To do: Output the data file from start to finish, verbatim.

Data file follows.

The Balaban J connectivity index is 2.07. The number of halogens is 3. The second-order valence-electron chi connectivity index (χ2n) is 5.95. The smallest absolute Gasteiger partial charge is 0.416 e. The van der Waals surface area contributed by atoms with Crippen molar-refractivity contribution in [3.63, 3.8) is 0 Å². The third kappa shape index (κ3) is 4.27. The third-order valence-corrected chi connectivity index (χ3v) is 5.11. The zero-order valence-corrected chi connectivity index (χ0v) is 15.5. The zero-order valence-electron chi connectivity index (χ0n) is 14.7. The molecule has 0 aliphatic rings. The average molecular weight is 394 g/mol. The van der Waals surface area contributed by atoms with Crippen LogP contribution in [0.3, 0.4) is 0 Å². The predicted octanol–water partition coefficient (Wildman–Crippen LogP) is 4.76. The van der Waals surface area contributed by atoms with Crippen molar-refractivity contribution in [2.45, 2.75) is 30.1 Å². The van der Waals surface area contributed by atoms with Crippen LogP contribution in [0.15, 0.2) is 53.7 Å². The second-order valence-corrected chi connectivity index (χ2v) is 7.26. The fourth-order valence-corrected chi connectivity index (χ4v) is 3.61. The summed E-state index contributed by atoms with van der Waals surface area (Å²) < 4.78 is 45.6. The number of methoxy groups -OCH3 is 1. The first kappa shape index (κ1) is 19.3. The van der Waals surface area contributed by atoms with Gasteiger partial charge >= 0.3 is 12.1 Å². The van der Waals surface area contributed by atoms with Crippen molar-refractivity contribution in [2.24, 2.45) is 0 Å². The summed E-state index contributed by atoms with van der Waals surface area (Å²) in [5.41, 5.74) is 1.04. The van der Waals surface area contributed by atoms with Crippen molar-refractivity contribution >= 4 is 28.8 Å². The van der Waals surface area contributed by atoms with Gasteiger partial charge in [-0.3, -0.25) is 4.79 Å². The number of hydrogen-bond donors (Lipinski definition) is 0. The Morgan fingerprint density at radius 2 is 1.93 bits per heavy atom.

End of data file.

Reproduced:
The Balaban J connectivity index is 2.07. The number of halogens is 3. The second-order valence-electron chi connectivity index (χ2n) is 5.95. The smallest absolute Gasteiger partial charge is 0.416 e. The van der Waals surface area contributed by atoms with Crippen molar-refractivity contribution in [3.63, 3.8) is 0 Å². The third kappa shape index (κ3) is 4.27. The third-order valence-corrected chi connectivity index (χ3v) is 5.11. The zero-order valence-corrected chi connectivity index (χ0v) is 15.5. The zero-order valence-electron chi connectivity index (χ0n) is 14.7. The molecule has 0 aliphatic rings. The average molecular weight is 394 g/mol. The van der Waals surface area contributed by atoms with Crippen LogP contribution in [0.3, 0.4) is 0 Å². The predicted octanol–water partition coefficient (Wildman–Crippen LogP) is 4.76. The van der Waals surface area contributed by atoms with Crippen molar-refractivity contribution in [2.45, 2.75) is 30.1 Å². The van der Waals surface area contributed by atoms with Crippen LogP contribution in [0.15, 0.2) is 53.7 Å². The second-order valence-corrected chi connectivity index (χ2v) is 7.26. The fourth-order valence-corrected chi connectivity index (χ4v) is 3.61. The summed E-state index contributed by atoms with van der Waals surface area (Å²) < 4.78 is 45.6. The number of methoxy groups -OCH3 is 1. The first kappa shape index (κ1) is 19.3. The van der Waals surface area contributed by atoms with Gasteiger partial charge >= 0.3 is 12.1 Å². The van der Waals surface area contributed by atoms with Crippen molar-refractivity contribution in [2.24, 2.45) is 0 Å². The summed E-state index contributed by atoms with van der Waals surface area (Å²) in [5.41, 5.74) is 1.04. The van der Waals surface area contributed by atoms with Crippen molar-refractivity contribution >= 4 is 28.8 Å². The van der Waals surface area contributed by atoms with Gasteiger partial charge in [-0.3, -0.25) is 4.79 Å². The number of hydrogen-bond donors (Lipinski definition) is 0. The Morgan fingerprint density at radius 2 is 1.93 bits per heavy atom.